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BMC Gastroenterology

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Peroxisome proliferators-activated alpha agonist treatment ameliorates hepatic damage in rats with obstructive jaundice: an experimental study

  • Mehmet Cindoruk1,
  • Mustafa Kerem2Email author,
  • Tarkan Karakan1,
  • Bulent Salman2,
  • Okan Akin3,
  • Murat Alper4,
  • Ozlem Erdem5 and
  • Selahattin Ünal1
Contributed equally
BMC Gastroenterology20077:44

https://doi.org/10.1186/1471-230X-7-44

Received: 23 January 2007

Accepted: 28 November 2007

Published: 28 November 2007

Abstract

Background

Peroxisome proliferators-activated receptor alpha (PPARα) activation modulates cholesterol metabolism and suppresses bile acid synthesis. This study aims to evaluate the effect of short-term administration of fenofibrate, a PPARα agonist, on proinflammatory cytokines, apoptosis, and hepatocellular damage in cholestasis.

Methods

Forty male Wistar rats were randomly divided into four groups: I = sham operated, II = bile duct ligation (BDL), III = BDL + vehicle (gum Arabic), IV = BDL + fenofibrate (100 mg/kg/day). All rats were sacrificed on 7th day after obtaining blood samples and liver tissue. Total bilirubin, aminotransferase (AST), alanine aminotransferase (ALT) and alkaline phosphatase (ALP), gamma-glutamyl transferase, (GGT), tumor necrosis factor alpha (TNF-α), interleukin 1 beta (IL-1 β), and total bile acid (TBA) in serum, and liver damage scores; portal inflammation, necrosis, bile duct number, in liver tissue were evaluated. Apoptosis in liver was also assessed by immunohistochemical staining.

Results

Fenofibrate administration significantly reduced serum total bilirubin, AST, ALT, ALP, and GGT, TNF-α, IL-1 β levels, and TBA (P < 0.01). Hepatic portal inflammation, hepatic necrosis, number of the bile ducts and apoptosis in rats with BDL were more prominent than the sham-operated animals (P < 0.01). PPARα induction improved all histopathologic parameters (P < 0.01), except for the number of the bile duct, which was markedly increased by fenofibrate therapy (P < 0.01).

Conclusion

Short-term administration of fenofibrate to the BDL rats exerts beneficial effects on hepatocellular damage and apoptosis.

Background

Cholestatic liver diseases are characterized by impaired hepatocellular secretion of bile, resulting in intracellular accumulation of bilirubin, bile acids and cholesterol. Bile duct ligation (BDL) causes complete blockage of cholesterol excretion, and it is well known that hyperlipidemia develops in obstructive jaundice. Bile acids are the major products of cholesterol metabolism in the liver, and act as physiological detergents that facilitate absorption, transport, disruption of lipid-soluble fats and vitamins; furthermore it also aids in the excretion of lipids. Retention and accumulation of toxic, hydrophilic bile salts stimulates the production of proinflammatory cytokines and enhances apoptosis which leads to hepatocellular damage [1, 2]. Apoptosis is an integral part of many biological processes, including embryonic development, metamorphosis, hormone-dependent atrophy, and in chemical-induced cell death [3, 4].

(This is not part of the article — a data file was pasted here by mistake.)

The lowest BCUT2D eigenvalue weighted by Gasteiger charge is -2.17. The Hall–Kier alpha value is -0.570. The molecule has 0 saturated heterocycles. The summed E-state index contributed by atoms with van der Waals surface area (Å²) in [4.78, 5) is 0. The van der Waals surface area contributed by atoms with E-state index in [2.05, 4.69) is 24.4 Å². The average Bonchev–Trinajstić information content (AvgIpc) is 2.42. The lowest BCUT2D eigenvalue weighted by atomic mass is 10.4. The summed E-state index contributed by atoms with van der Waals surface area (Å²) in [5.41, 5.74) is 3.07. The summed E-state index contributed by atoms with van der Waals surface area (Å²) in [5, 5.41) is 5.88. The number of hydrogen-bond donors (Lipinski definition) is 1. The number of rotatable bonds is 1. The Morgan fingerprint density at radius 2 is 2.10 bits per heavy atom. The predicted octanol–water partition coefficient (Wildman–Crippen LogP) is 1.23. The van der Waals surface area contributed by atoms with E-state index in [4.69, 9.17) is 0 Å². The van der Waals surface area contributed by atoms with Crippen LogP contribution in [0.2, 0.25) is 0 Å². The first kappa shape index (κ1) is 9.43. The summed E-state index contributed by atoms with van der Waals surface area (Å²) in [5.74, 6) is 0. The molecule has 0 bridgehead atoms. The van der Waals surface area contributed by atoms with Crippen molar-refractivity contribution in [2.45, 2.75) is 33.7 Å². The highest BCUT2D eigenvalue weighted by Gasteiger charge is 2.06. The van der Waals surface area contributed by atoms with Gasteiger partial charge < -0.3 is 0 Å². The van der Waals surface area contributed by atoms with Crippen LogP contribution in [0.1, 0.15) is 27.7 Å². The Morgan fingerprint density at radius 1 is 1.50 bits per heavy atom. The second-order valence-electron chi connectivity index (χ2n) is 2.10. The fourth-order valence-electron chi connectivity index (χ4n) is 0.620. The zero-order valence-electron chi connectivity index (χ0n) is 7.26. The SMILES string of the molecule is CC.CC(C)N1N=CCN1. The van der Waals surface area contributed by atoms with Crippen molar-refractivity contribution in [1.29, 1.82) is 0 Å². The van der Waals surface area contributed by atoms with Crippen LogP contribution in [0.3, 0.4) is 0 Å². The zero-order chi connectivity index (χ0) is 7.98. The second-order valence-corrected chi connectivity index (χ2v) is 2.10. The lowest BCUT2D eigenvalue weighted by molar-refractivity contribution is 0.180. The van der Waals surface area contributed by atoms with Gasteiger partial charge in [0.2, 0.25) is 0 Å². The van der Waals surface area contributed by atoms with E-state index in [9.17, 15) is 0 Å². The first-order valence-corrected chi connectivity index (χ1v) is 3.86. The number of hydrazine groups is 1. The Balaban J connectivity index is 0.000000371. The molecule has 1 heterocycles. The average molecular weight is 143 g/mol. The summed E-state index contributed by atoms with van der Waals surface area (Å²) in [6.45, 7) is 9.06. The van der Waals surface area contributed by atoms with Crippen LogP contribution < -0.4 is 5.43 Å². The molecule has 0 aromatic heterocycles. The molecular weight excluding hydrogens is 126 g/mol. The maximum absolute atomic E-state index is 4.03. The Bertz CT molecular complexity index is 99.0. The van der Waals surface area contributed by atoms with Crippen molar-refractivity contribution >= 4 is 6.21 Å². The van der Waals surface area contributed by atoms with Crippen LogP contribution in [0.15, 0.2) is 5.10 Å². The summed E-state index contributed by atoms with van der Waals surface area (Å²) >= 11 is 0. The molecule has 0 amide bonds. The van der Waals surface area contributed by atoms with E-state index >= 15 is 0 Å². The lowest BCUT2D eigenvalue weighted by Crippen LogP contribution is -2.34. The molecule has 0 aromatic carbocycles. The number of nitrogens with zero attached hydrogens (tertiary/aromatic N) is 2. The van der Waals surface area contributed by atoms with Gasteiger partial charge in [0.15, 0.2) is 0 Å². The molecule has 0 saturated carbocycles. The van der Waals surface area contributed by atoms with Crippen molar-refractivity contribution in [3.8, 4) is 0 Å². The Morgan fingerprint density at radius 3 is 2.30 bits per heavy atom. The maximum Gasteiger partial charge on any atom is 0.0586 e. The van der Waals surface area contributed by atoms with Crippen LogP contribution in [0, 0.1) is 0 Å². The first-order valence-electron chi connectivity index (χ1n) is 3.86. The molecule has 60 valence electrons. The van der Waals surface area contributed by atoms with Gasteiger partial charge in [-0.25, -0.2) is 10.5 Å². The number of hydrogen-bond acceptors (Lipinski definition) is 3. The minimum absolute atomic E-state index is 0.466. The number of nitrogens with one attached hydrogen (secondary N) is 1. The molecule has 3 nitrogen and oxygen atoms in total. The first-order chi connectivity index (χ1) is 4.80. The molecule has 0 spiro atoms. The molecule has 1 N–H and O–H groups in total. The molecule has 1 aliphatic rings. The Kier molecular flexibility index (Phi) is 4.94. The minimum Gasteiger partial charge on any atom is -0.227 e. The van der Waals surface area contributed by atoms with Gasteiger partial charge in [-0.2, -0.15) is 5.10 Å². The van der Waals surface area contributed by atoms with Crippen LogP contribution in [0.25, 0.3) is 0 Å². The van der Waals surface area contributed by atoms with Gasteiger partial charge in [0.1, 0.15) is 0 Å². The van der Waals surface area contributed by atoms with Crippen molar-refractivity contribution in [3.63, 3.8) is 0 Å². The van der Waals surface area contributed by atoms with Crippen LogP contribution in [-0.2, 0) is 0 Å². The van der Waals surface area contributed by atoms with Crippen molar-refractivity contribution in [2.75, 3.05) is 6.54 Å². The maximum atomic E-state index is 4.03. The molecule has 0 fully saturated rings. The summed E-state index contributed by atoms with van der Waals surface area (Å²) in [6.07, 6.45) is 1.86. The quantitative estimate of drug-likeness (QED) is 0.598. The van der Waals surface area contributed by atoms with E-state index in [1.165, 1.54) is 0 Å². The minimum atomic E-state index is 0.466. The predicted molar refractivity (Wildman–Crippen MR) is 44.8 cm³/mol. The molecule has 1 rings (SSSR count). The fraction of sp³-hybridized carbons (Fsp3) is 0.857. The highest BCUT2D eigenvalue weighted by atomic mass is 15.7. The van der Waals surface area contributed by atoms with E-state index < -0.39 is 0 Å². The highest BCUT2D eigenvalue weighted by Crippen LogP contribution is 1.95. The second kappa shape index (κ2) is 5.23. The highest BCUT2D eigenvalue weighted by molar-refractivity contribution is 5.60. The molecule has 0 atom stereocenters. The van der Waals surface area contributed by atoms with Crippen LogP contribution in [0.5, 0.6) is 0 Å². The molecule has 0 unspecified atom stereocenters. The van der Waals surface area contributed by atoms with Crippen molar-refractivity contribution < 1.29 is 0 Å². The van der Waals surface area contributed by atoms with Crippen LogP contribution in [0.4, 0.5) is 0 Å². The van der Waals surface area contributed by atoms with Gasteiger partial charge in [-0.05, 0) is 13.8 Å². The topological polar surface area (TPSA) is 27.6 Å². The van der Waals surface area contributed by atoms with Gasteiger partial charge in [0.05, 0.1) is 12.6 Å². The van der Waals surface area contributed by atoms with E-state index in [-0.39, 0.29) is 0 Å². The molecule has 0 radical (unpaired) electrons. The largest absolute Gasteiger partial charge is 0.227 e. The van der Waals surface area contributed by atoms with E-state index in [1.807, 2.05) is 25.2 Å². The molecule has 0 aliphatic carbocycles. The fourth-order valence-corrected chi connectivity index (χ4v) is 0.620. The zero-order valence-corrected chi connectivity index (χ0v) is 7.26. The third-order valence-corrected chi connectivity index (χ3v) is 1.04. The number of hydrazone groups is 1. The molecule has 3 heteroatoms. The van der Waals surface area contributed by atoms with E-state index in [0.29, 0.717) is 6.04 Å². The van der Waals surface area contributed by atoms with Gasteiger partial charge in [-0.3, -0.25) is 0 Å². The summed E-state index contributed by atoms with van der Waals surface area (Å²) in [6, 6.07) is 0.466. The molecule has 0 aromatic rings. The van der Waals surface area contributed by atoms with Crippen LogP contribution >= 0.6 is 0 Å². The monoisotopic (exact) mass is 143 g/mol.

Fibrates are frequently used in the treatment of hyperlipidemia and are generally effective in lowering elevated plasma triglyceride and cholesterol levels [5]. They exert multiple effects on lipid metabolism pathways by activating peroxisome proliferator-activated receptor alpha (PPARα), a specific ligand inducible transcription factor which controls gene expression through peroxisome proliferators response elements (PPREs) [6]. PPARα agonists modulate cholesterol metabolism pathways in the liver [7]. Indeed, fibrates suppress bile acid synthesis, the major pathway of cholesterol elimination from the body [8, 9]. Induction of PPARα increases the size and the number of hepatocytes within the first few days of exposure. During this time, spontaneous hepatocyte apoptosis is suppressed within the intact liver [10]. Rodent primary hepatocytes successfully recapitulate the early response to PP exposure observed in vivo. This shows suppression of spontaneous apoptosis after PP exposure, as well as apoptosis induced TGF beta and fas is PPARα dependent [11, 12]. Therefore, long-term induction of PPARα results in hepatomegaly and increases hepatocellular hyperplasia and consequently carcinogenesis in liver [10, 12]. PPARα activation leads to the enhanced apoptosis in normal liver [13, 14]. But its effects on apoptosis in cholestatic liver are unknown.

Though the reduction of bile salts by induction of PPARα has been evaluated in variety of studies, there is no evidence about the effects of short-term PPARα induction in cholestatic liver. It can be assumed that bile salt retention and altered cholesterol metabolism play central roles in obstructive jaundice. Therefore, PPARα induction may attenuate hepatocellular damage. The aim of the present study is to investigate the effects of short term fenofibrate treatment, a PPARα receptor agonist, on hepatocellular damage, oxidative stress, apoptosis and the levels of proinflammatory cytokines.

Methods

Ethics and Animals

The study was performed on forty male Wistar Albino rats weighing 230–270 g, and conducted following the experimental protocol approved by Committee for Research and Animal Ethics of Gazi University. Animals were housed in stainless steel cages under controlled temperature and humidity, and with 12-hour dark/light cycles. All rats were allowed at the least one week of adaptation to the laboratory before the experimental procedure began. They were allowed free access to a commercial standard chow and water ad libitum. Rats were randomly assigned to four experimental groups each containing ten rats as follows:

Group 1 (Sham, n = 10): underwent a sham operation.

Group 2 (BDL, n = 10): had common bile duct ligation (BDL)